22 Apr 2014
A path to prominence in the cigar business can follow any of a number of routes. Consider for a minute the divergent ways that big players—people like Rocky Patel, Don Pepín García, Ernesto-Perez Carrillo, Dion Giolito, Sam Lecia, just to name a few—earned their reputations.
A.J. Fernandez rode a wave of catalog/online sales to cigar stardom. With Mayimbe, Spanish for “big shot,” he’s making another move.
This high-dollar cigar is a big ring gauge line (all 56) to compete with the likes of top Tatuajes and Fuentes. To my taste, Fernandez succeeded. He created a cigar with power and flavor that stands apart from most others in the humidor.
Mayimbe is described as a limited edition, packaged in boxes of 10 with a run of 2,500 boxes in each of four vitolas. The five-inch Robusto runs a bit over $14 per stick. Rolled at Fernandez’s Nicaraguan factory, the cigar features a Pennsylvania broadleaf wrapper, Nicaraguan binder, and a Jamastran Honduran filler blended with Nicaraguan tobaccos and what’s called “AJF Privatio,” which I assume is a strain grown on the Ferandez farm.
The line sports a very large band as well as a foot wrap with the AJF logo. I’ve smoked two, supplied by the manufacturer in a sampler that included other Fernandez cigars.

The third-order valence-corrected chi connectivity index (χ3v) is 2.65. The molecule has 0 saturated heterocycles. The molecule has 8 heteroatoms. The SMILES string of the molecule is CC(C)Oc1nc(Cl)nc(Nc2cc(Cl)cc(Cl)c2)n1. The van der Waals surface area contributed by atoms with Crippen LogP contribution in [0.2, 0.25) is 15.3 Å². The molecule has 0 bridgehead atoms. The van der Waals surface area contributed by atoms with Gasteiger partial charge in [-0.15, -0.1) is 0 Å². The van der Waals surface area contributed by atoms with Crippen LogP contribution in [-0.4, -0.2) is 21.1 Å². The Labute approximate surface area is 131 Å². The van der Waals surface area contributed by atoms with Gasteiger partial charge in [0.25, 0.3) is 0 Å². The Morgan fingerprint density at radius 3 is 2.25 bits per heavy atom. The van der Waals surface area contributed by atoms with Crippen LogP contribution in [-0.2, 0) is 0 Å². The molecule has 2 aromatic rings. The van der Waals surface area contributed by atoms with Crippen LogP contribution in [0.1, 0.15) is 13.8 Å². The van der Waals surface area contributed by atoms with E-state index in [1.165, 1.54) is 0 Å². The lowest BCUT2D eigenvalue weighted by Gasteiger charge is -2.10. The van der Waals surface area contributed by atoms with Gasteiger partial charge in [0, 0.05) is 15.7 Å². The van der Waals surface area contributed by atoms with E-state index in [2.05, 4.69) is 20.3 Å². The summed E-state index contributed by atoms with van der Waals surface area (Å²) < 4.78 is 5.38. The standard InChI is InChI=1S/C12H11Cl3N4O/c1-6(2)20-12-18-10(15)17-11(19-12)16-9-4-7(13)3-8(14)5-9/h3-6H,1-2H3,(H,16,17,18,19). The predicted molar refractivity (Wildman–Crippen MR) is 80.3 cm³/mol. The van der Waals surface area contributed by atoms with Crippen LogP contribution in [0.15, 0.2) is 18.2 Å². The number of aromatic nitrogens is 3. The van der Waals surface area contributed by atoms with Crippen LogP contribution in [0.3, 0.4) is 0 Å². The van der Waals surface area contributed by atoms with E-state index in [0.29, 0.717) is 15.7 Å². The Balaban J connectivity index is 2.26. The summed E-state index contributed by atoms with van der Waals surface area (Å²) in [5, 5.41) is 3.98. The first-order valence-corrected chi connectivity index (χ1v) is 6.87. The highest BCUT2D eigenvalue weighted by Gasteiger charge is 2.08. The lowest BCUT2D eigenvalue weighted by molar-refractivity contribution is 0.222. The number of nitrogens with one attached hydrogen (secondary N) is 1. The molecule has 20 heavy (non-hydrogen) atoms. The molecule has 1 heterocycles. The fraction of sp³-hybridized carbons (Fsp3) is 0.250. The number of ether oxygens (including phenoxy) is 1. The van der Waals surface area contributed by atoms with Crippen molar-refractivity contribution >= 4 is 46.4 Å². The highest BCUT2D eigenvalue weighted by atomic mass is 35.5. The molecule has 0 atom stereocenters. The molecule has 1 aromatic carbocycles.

Mayimbe is a tasty, complex cigar that’s up on the strength scale. The primary flavors are cedar and pepper, which ebb and flow throughout the length of the stick. Along the way, I also get some leather, which I often associate with Honduran tobacco, an interesting floral note, and an occasional nuttiness. This is a cigar that commands—and repays—careful attention. With its extra two inches, I can’t help but wonder what the fat Churchill would be like.
Construction and burn are excellent, as is smoke production. Strength is in the medium- to full-bodied range with a nice finish.
If you’re a Fernandez fan from his catalog productions like Man O’War or his widely available San Lotano smokes, you may find Mayimbe a bit of a surprise. For those who’ve never tried a Fernandez stick, Mayimbe could be a fine introduction. It earns a rating of four stogies out of five.
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photo credit: Stogie Guys